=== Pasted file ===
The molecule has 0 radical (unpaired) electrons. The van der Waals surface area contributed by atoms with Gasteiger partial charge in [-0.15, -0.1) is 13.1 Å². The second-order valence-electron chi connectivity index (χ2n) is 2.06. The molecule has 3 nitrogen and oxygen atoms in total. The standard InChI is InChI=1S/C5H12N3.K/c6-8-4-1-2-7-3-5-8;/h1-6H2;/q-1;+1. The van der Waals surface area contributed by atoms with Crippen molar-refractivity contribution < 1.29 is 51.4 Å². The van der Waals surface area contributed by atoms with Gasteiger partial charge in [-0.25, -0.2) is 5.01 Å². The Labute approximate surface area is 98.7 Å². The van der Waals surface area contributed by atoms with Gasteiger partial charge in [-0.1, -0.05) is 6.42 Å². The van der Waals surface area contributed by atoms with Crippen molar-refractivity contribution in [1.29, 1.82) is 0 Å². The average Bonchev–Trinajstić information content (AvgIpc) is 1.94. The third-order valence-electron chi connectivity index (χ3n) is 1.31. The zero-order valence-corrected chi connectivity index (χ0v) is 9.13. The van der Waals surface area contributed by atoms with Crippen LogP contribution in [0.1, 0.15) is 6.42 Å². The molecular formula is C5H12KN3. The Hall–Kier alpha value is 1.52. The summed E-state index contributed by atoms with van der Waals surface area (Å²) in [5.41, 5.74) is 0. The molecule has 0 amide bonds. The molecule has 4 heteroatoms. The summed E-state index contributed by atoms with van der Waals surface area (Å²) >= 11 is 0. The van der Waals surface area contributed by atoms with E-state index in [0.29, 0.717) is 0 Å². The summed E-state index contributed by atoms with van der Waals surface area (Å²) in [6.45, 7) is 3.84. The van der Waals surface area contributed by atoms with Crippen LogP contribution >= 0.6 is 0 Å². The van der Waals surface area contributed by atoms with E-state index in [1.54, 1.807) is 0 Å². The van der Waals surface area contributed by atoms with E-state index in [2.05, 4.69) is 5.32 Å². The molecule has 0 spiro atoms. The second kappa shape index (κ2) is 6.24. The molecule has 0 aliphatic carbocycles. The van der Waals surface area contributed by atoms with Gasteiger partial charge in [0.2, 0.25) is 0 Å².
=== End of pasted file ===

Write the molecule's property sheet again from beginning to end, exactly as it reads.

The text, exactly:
The molecule has 0 radical (unpaired) electrons. The van der Waals surface area contributed by atoms with Gasteiger partial charge in [-0.15, -0.1) is 13.1 Å². The second-order valence-electron chi connectivity index (χ2n) is 2.06. The molecule has 3 nitrogen and oxygen atoms in total. The standard InChI is InChI=1S/C5H12N3.K/c6-8-4-1-2-7-3-5-8;/h1-6H2;/q-1;+1. The van der Waals surface area contributed by atoms with Crippen molar-refractivity contribution < 1.29 is 51.4 Å². The van der Waals surface area contributed by atoms with Gasteiger partial charge in [-0.25, -0.2) is 5.01 Å². The Labute approximate surface area is 98.7 Å². The van der Waals surface area contributed by atoms with Gasteiger partial charge in [-0.1, -0.05) is 6.42 Å². The van der Waals surface area contributed by atoms with Crippen molar-refractivity contribution in [1.29, 1.82) is 0 Å². The average Bonchev–Trinajstić information content (AvgIpc) is 1.94. The third-order valence-electron chi connectivity index (χ3n) is 1.31. The zero-order valence-corrected chi connectivity index (χ0v) is 9.13. The van der Waals surface area contributed by atoms with Crippen LogP contribution in [0.1, 0.15) is 6.42 Å². The molecular formula is C5H12KN3. The Hall–Kier alpha value is 1.52. The summed E-state index contributed by atoms with van der Waals surface area (Å²) in [5.41, 5.74) is 0. The molecule has 0 amide bonds. The molecule has 4 heteroatoms. The summed E-state index contributed by atoms with van der Waals surface area (Å²) >= 11 is 0. The van der Waals surface area contributed by atoms with E-state index in [0.29, 0.717) is 0 Å². The summed E-state index contributed by atoms with van der Waals surface area (Å²) in [6.45, 7) is 3.84. The van der Waals surface area contributed by atoms with Crippen LogP contribution >= 0.6 is 0 Å². The van der Waals surface area contributed by atoms with E-state index in [1.54, 1.807) is 0 Å². The van der Waals surface area contributed by atoms with E-state index in [2.05, 4.69) is 5.32 Å². The molecule has 0 spiro atoms. The second kappa shape index (κ2) is 6.24. The molecule has 0 aliphatic carbocycles. The van der Waals surface area contributed by atoms with Gasteiger partial charge in [0.2, 0.25) is 0 Å².